Once arrived at the bottom, it shows that we actually got to the top, more precisely to the upper edge of a vast tea plantation.
In order to to get photos from other perspectives, too, I start the descent. After only a small part of the way, new perspectives are opening up.
I increasingly gain the impression that for reasons unknown to me everything about these tea slopes is round … the fields themselves, the shape of the plants, everything. Perhaps an aspect of Chinese tea plantation aesthetics …
Half way down I pass a small group of tea plantation workers, who are just taking a break and have made themselves comfortable on a shoulder of the hill in front of a particularly beautiful background scenery.
I wonder to which extent the locals themselves know how to appreciate the scenic charms of their home area, for them probably being a matter of course. A question I cannot answer with final certainty, but I think the fact that they choose this place for their break, substantiates the idea that at least they won’t entirely lack a sense for the scenery’s charms.
Finally, I have reached the bottom of the plantation. Though the motive of the tea plantation photographed from below proves to be less spectacular than expected …
… new breathtaking sceneries are opening to my right …
… and to my left:
On the arduous way back to the top I perceive the vague outlines of a building in the background that looks like a Chinese temple, or at least the way I would imagine a Chinese temple to look like …
Back at the top, we once again climb onto the back seat of our motorbike taxi, and on it goes to the temple enthroned high above Doi Mae Salong.
The Temple above Doi Mae Salong
A 20 minutes steep uphill ride later, we are rewarded for our decision not to miss this tourist highlight of Doi Mae Salong. The temple itself is less spectacular, but it has an observation deck on its 2nd floor that allows for a 180 degree panorama view of Doi mae Salong and the surrounding area.
The temple has an adjoining building, in which the usual Buddhist relics (Buddha statues, illustrations from the life of Buddha, etc.) might be kept, or not, fot that matter, since I see no hint whatsoever pointing to a Buddhist or other particular religious orientation of the place. The building is closed, so we might never know.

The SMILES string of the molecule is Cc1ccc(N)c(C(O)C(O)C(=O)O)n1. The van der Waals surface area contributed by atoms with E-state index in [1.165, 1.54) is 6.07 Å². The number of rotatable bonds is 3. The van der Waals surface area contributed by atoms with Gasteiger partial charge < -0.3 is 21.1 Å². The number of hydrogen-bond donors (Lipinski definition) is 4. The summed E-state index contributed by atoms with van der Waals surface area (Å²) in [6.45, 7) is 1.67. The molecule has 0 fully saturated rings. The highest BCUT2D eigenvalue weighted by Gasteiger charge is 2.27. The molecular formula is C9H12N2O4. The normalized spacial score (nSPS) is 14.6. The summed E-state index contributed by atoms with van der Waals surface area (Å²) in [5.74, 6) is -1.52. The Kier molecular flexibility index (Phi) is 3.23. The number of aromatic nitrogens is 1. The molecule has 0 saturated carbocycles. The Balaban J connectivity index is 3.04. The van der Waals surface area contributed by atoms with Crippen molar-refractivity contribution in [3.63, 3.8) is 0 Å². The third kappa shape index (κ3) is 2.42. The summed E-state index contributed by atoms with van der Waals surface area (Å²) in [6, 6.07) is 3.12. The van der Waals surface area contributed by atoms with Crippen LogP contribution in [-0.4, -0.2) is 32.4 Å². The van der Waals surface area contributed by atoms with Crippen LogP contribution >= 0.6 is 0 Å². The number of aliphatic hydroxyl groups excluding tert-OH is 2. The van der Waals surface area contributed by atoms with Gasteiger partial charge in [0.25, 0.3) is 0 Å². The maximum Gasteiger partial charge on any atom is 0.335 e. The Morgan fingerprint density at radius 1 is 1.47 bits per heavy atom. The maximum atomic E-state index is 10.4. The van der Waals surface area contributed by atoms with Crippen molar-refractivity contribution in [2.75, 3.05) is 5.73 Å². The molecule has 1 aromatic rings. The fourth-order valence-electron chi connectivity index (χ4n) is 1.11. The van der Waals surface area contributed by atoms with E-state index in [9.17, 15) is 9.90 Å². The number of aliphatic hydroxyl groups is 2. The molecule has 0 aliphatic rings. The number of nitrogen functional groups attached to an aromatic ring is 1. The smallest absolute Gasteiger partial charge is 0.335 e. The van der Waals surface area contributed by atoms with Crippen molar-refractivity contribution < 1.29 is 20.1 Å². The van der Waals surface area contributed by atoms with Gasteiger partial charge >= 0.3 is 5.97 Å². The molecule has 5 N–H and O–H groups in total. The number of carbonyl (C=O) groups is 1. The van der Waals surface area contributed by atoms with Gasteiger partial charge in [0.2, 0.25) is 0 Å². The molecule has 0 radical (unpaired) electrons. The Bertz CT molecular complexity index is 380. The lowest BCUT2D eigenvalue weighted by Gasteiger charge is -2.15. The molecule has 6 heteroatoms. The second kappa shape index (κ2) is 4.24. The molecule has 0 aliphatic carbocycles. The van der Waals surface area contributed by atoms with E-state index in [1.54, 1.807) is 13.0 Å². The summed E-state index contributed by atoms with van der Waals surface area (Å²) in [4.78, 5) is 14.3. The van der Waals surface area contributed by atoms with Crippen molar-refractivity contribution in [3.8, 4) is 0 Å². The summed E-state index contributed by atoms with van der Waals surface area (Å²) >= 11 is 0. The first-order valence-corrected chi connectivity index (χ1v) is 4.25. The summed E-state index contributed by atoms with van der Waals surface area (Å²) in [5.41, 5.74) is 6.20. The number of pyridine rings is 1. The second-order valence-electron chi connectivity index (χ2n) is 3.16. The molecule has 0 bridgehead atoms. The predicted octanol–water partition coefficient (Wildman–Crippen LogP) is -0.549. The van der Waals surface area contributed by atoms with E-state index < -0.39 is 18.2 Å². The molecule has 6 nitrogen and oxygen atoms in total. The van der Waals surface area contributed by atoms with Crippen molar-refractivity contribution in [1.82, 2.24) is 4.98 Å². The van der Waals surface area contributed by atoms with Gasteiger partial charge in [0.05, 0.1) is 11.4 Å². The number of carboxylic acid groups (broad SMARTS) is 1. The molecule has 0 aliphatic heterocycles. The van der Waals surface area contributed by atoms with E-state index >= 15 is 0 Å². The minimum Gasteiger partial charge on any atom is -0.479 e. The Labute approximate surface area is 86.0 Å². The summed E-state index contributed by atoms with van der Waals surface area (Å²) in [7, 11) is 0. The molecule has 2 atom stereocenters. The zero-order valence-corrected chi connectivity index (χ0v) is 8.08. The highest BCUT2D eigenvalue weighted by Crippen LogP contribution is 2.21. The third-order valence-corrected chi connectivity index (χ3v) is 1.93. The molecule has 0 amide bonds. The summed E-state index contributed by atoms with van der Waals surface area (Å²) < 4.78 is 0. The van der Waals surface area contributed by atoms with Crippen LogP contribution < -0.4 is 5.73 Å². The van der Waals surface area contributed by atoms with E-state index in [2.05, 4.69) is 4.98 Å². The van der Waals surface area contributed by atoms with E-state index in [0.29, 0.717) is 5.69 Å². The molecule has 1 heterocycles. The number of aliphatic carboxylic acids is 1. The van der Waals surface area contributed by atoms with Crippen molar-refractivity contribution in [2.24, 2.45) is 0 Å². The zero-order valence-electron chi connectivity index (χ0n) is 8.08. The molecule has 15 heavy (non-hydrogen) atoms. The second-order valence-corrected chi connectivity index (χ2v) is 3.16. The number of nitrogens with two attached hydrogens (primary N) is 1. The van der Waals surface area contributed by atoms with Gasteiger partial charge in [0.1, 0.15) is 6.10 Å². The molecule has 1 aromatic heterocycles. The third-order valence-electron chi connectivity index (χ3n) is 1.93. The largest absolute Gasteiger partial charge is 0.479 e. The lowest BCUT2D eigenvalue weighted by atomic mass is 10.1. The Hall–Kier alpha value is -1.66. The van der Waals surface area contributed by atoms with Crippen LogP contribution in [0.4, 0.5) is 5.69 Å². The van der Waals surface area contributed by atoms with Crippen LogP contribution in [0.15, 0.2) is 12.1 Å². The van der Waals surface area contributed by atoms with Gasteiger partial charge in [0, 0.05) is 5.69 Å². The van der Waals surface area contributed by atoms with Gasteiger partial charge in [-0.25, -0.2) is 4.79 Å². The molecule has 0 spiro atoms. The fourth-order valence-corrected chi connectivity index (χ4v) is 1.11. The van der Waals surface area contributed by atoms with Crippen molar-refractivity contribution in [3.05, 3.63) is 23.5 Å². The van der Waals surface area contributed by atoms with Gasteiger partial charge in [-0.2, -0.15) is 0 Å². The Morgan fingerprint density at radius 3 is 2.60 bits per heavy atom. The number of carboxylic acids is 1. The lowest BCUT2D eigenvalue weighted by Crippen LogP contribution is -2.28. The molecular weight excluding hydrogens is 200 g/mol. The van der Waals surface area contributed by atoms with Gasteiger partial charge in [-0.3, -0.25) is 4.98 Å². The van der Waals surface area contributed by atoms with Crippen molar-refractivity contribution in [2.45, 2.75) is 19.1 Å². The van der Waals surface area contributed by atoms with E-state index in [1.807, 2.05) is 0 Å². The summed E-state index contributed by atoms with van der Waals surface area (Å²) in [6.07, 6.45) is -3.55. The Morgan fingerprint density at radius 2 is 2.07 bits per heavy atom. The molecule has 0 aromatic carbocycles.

The view from the observation platform leading around the temple dome cannot really be caught with an ordinary camera, due to the multiple perspectives it offers. To the left extends Doi Mae Salong …
… with its tea plantations …
…while to the right, a view over wooded mountain landscape opens up.
Doi Mae Salong Tea Monument
On the way back to town, our driver makes a little detour to show us Doi Mae Salong’s “Tea Monument”. What do we get to see then may be disputable from an artistic point, but definitely exceeds my expectations. The tea monument’s entrance is guarded by a giant pair of lions.
While the male lion looks rather threatening, possibly to deter uninvited guests such as evil spirits…
…the stone image of the female lion, holding her paw protecting around the lion baby nestled into it, expresses some more facettes.
On the site itself there are two oversized, stone-carved teapots, one of them silver and stand-alone …
…the other one golden and placed on a “heater stove”, accommodating a tea room in its interior, which is closed at this day, unfortunately.
The picture is completed by a “3-teapot-artwork”, which inevitably reminds of a well, but without water. The pots give the impression of freely hovering in the air, but actually “stand” on the “beams” of the “liquid” that “flows” from the teapots, which are bended forward for pouring.
On the way back to town, I discover a Buddhist temple, otherwise the most ordinary of all phenomena in Thai village and town sceneries, but not so in Doi Mae Salong: even buildings which seem to be temples at first glance, often house no Buddhist relics and no monks either. More likely, they might be expressions of Chinese spirituality or arts worshiping. This is however clearly a Buddhist temple, with all of the characteristics of a typical Thai Temple, and as many of those it sits in a particularly picturesque spot, in this case on a hill on the outskirts of town, against the backdrop of a beautiful natural scenery.
After a short visit to our Guest House, we walk along a stretch of the main road and stop at the “New Era”, a small restaurant with an attached bakery, which is run periodically by a nice young Frenchman (Thomas) and his Thai girlfriend. For a change, there is Thai food available here, as well as town’s only cheese sandwiches, along with a Western style breakfast of toast, eggs, coffee, cakes. etc., which we decide to get back to the following morning.
We also pay the “Tea Festival” another visit, on our way there accompanied by a magnificent sunset over the hilltops of Doi Mae Salong.
We’re making a final round of the tea festival grounds, not missing another drop-in at “our” tea stall for a cup of that tea scented with Thai Jasmine rice (“Chaa Khao Hoom”), which we both particularly like.
The next morning, after a hearty breakfast at the bakery run by the young Frenchmen, we meet with our songthaew driver at the town’s mark 0 km stone.
5 minutes later, we pick up my luggage at the Guest House, another 5 minutes later the tea boxes at the shop follow. I leave Doi Mae Salong with one crying and one laughing eye … I think this place will see me again soon.